« "Teen Hacker Could Get 38-Year Sentence for Fixing Grades" | Main | Judge Adelman operationalizes deconstructed child porn guidelines »

June 20, 2008

Seventh Circuit reverses sentence for procedural unreasonableness

At the end of a long opinion rejecting various trial complains, the Seventh Circuit reverses a within-guideline sentence as procedurally unreasonable in US v. Carter, No. 06-2412 (7th Cir. June 20, 2008) (available here).  In Carter, the district court seemed afraid to use public service as a basis for going outside the guidelines.  Here is a key sentence from a key portion of the panel's ruling explaining the error of the district court's undue affinity for the guidelines:

The district court in this case appeared to place too much weight on the Guidelines.  The Guidelines are but one factor among those listed in 18 U.S.C. § 3553(a), and regardless of whether courts have previously recognized public service as a ground for departure from the Guidelines, sentencing courts are charged with considering as part of the § 3553(a) factors “the history and characteristics of the defendant,” which would include a defendant’s public service.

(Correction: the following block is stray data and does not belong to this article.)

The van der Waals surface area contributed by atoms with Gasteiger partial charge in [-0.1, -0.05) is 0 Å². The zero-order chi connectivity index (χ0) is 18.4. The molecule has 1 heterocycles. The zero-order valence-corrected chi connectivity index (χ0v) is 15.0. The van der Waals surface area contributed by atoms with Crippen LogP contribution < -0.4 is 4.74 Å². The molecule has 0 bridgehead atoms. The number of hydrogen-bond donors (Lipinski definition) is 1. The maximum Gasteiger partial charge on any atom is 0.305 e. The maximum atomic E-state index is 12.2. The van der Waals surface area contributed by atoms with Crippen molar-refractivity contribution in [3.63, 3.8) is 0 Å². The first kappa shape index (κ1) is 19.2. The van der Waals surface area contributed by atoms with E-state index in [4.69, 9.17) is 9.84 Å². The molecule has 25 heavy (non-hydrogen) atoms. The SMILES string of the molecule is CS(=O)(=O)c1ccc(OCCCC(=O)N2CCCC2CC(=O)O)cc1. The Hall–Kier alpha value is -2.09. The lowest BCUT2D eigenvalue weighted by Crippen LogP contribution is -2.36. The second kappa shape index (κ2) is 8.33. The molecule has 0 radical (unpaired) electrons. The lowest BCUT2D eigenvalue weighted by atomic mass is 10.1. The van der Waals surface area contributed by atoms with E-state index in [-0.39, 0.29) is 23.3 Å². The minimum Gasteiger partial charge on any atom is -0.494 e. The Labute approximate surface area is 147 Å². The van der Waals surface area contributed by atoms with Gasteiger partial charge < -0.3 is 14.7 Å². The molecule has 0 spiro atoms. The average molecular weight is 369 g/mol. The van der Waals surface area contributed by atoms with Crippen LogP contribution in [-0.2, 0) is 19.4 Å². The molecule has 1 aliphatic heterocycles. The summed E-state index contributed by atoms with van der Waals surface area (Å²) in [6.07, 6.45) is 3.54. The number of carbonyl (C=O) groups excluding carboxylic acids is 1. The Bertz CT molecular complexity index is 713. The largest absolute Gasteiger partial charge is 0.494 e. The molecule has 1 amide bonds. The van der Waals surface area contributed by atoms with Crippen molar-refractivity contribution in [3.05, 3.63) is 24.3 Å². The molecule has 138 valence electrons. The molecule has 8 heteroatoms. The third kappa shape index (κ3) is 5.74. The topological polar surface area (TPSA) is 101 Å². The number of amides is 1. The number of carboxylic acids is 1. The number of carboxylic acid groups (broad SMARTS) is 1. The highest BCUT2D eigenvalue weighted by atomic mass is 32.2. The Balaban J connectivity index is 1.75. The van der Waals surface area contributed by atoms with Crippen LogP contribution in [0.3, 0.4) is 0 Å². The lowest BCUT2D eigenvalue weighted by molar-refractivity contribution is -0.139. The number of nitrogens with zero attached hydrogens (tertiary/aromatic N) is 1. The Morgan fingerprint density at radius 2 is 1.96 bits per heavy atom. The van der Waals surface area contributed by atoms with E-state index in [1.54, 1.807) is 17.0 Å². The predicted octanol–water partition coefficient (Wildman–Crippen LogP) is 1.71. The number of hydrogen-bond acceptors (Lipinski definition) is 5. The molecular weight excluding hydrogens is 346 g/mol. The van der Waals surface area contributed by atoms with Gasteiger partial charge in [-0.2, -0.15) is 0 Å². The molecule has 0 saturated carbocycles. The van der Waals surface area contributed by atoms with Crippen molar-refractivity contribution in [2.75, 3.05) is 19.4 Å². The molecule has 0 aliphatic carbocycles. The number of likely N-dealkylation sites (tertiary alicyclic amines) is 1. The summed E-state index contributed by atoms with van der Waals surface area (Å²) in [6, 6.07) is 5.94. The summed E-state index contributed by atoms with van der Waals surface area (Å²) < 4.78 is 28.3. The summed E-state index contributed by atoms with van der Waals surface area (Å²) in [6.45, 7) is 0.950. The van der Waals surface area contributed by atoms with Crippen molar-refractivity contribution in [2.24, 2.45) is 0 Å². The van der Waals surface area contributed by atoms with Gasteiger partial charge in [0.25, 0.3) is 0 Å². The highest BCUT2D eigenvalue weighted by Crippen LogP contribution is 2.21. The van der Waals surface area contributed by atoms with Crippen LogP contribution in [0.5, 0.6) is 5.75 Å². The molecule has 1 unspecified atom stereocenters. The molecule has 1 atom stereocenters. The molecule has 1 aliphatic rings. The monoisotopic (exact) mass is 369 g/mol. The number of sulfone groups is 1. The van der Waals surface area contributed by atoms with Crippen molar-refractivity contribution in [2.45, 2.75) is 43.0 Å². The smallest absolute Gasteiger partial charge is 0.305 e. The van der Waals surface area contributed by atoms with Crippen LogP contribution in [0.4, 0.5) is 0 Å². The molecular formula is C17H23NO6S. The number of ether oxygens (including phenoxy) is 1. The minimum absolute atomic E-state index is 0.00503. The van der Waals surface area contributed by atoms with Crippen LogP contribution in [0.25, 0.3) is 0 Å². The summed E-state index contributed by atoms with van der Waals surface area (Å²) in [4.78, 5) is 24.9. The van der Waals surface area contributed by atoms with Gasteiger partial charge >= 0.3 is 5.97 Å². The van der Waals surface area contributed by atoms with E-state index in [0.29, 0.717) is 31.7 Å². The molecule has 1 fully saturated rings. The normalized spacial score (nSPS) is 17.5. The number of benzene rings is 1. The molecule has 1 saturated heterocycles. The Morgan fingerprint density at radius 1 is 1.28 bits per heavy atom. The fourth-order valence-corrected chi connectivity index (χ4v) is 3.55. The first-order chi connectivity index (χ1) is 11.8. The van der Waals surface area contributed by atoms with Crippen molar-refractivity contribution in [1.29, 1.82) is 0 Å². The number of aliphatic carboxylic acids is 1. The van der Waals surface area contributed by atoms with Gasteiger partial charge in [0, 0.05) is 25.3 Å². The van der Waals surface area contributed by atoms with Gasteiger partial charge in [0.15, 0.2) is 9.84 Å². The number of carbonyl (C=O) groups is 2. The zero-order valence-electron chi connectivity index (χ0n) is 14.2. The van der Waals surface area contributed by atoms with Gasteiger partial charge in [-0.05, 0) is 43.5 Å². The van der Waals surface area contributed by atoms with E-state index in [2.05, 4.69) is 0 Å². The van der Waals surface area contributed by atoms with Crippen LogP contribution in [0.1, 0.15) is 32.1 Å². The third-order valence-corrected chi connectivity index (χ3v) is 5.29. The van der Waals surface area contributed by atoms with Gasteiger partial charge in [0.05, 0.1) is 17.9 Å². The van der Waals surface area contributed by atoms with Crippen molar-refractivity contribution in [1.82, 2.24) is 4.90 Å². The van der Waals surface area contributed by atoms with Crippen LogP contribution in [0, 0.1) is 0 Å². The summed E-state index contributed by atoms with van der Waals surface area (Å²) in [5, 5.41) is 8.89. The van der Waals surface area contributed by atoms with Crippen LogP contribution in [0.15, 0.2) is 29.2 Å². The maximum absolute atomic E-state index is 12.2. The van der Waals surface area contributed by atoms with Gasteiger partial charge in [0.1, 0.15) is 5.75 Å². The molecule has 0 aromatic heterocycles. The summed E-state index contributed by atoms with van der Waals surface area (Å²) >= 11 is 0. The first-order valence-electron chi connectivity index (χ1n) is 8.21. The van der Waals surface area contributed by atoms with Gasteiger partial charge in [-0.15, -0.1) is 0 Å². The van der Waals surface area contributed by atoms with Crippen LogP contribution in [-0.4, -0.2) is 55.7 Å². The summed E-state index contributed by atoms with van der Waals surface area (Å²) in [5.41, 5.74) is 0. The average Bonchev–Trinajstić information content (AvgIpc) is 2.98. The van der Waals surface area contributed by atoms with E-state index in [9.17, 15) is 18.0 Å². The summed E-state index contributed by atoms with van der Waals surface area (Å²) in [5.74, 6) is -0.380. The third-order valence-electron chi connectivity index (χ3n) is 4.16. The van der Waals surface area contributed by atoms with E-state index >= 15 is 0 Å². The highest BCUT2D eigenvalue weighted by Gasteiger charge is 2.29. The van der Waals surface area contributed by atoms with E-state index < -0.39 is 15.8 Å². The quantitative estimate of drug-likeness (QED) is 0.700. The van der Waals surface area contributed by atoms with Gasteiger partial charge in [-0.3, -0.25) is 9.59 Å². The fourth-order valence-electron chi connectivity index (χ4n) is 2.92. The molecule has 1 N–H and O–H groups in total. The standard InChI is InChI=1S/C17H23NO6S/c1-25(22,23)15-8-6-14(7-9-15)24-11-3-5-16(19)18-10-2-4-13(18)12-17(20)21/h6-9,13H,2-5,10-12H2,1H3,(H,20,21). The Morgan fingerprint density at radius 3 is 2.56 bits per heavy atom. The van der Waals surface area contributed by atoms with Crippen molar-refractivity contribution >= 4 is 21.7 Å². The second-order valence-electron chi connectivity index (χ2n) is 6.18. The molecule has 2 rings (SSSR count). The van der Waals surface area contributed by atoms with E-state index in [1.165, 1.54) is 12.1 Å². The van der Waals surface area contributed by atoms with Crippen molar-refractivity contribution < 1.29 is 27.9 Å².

June 20, 2008 at 05:44 PM | Permalink


TrackBack URL for this entry:

Listed below are links to weblogs that reference Seventh Circuit reverses sentence for procedural unreasonableness:


Very rare indeed to have withing guideline sentence reversed. An excellent opinion--affirming that the sentencing judge must weigh the good in a man's life along with the bad.

Posted by: Michael Levine | Jun 20, 2008 11:15:54 PM

Post a comment

In the body of your email, please indicate if you are a professor, student, prosecutor, defense attorney, etc. so I can gain a sense of who is reading my blog. Thank you, DAB